'Bob Levey speaking."
"Are you on deadline, Mr. Bob, the columnist?"
"What if I told you that I had a story for you about kinky sex in high places?"
"The deadline could wait."
"All you newsies. All the same."
"Wait a minute! I recognize that voice. It has to be The Great McDuff, world's greatest police reporter."
"Well, shucks, Bob, I don't know about greatest . . . ."
"What's happening, McDuff? You still wishing you'd stayed in newspapers, instead of making zillions in the Washington wonderworld of P.R.?"
"As a great man once said, Bob, 'Well, kinda.' "
"McDuff, as our revered night city editor used to say, my time is short. What are you selling, you rotten-idea salesman, you?"
"Nothing, you rotten cynic, you. I'm offering. A column idea is what I'm offering. You too high-falutin' to accept a column item?"
"From you, it has to be a National Airport item."
"Very good, Robert, my son. But then again, you have known for years how much I hate that place."
"Yes, McDuff, I have. But what elicits this new burst of venom?"
"The parking situation there."
"Nothing new about that. It's been a zoo for ages."
"Yeah, but now the regulars have the whole thing figured out. The key is Friday morning. Everyone in town flies somewhere on Friday night, right? But no one wants to try to find a space at the airport on Friday night, right? So what the regulars do is they get up on Friday morning, drive to National, get a space, park the car, take the subway downtown, spend a regular day at work and then take the subway or a cab back to the airport when it's time for their flight. And when they fly back into town on Sunday night, there's no hassling with cabdrivers who've never heard of the 14th Street Bridge. The car is waiting, and the Fleetwood Mac tape is all set. Nice as pie."
"So where's the sin, McDuff?"
"The sin, Robert, my formerly egalitarian friend, is that these parking hogs are making it impossible for the normal airport user to park at National any time during any weekend. These guys have snarfed up all the spaces by Friday morning."
"But, McDuff, the snarfers are paying for those extra hours."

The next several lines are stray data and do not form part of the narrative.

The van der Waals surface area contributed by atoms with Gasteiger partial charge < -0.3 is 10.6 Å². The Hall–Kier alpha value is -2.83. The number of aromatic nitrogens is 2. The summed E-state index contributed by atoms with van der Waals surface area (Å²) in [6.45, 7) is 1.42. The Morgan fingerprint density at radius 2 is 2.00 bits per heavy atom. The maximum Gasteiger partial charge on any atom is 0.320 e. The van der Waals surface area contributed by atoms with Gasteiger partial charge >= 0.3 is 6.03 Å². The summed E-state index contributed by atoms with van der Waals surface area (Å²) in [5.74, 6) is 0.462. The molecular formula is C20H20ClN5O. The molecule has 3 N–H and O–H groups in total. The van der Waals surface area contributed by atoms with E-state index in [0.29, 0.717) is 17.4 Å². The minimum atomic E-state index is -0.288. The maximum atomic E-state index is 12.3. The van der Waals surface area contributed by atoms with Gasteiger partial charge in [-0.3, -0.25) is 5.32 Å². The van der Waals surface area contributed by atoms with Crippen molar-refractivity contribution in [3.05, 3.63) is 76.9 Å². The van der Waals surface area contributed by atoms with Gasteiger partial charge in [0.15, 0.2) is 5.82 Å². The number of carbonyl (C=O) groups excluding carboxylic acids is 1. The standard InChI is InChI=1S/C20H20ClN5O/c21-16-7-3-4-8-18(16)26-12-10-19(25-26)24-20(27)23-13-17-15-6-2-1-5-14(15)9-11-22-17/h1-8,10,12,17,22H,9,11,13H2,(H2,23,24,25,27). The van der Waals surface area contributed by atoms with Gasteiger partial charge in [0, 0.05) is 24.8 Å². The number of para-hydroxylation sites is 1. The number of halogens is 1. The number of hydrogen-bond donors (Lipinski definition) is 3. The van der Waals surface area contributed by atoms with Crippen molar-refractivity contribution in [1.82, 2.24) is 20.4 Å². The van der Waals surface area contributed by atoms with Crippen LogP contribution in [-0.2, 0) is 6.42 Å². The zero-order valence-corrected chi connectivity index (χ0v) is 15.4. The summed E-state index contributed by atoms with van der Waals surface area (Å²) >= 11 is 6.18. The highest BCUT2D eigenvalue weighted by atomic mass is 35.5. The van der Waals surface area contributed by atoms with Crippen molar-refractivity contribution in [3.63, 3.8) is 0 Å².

"They're paying peanuts, Robert. Three days parking instead of two. Nothing, when you're on an expense account. But they're causing much more than a few bucks worth of damage."
"Damage? What are you talking about, McDuff? Is this going to be one of those sermons about how National wouldn't have these problems if an entrepreneur ran it instead of the regional airport authority?"
"Yes, precisely, Robert! The authority is afraid to make anyone mad, so it makes everyone mad. The management knows this parking scam is going on. It knows it should institute a 48-hour maximum in National's lots. But the airport management can't change the rules without public hearings and a comment period. And if some congressman from East Dipswitch lets it be known that he likes things the way they are, the authority would dump the 48-hour maximum so fast it would make you dizzy."
"So what are you saying, McDuff? You want some great capitalist organization like Domino's Pizza to run the parking lots at National?"
"No, Robert. I want every car that comes into the parking lots on Friday morning to be chalked on its left front tire. Then, when that car comes through the toll booth on Sunday night, and the clerk sees the chalk, the driver gets a handout. It'll appeal to his higher-minded instincts. You know, something like, 'Dear Patron, Parking at National is scarce. Please don't park here for three days, especially on weekends.' "
"And when that gets ignored?"
"The old method that worked when we were kids, Robert. A cop standing there at the toll booth, preferably a cop with a big, beefy face and a deep, intimidating voice. Have him lean in the window and tell the driver that what he's just done is dirty, rotten, filthy and lousy. Same way the cop on the beat back home in Newark used to scare the daylights out of me. He used to say if he caught me smoking again, he'd tell my mother."
"So that's why you're still good for a pack and a half a day, huh?"
"Hey, Robert, I never said I'd quit. I just told the cop he wouldn't catch me. Not the same thing."
"McDuff, I can sympathize. But not very much."
"What do you mean?"
"The answer to your prayers isn't a cop, and it isn't a new parking policy. In fact, the answer to your prayers is already right in front of you every time you drive into the airport."
"And that answer is?"
"It's called the subway, McDuff. As our revered night city editor used to say, cheap at the price."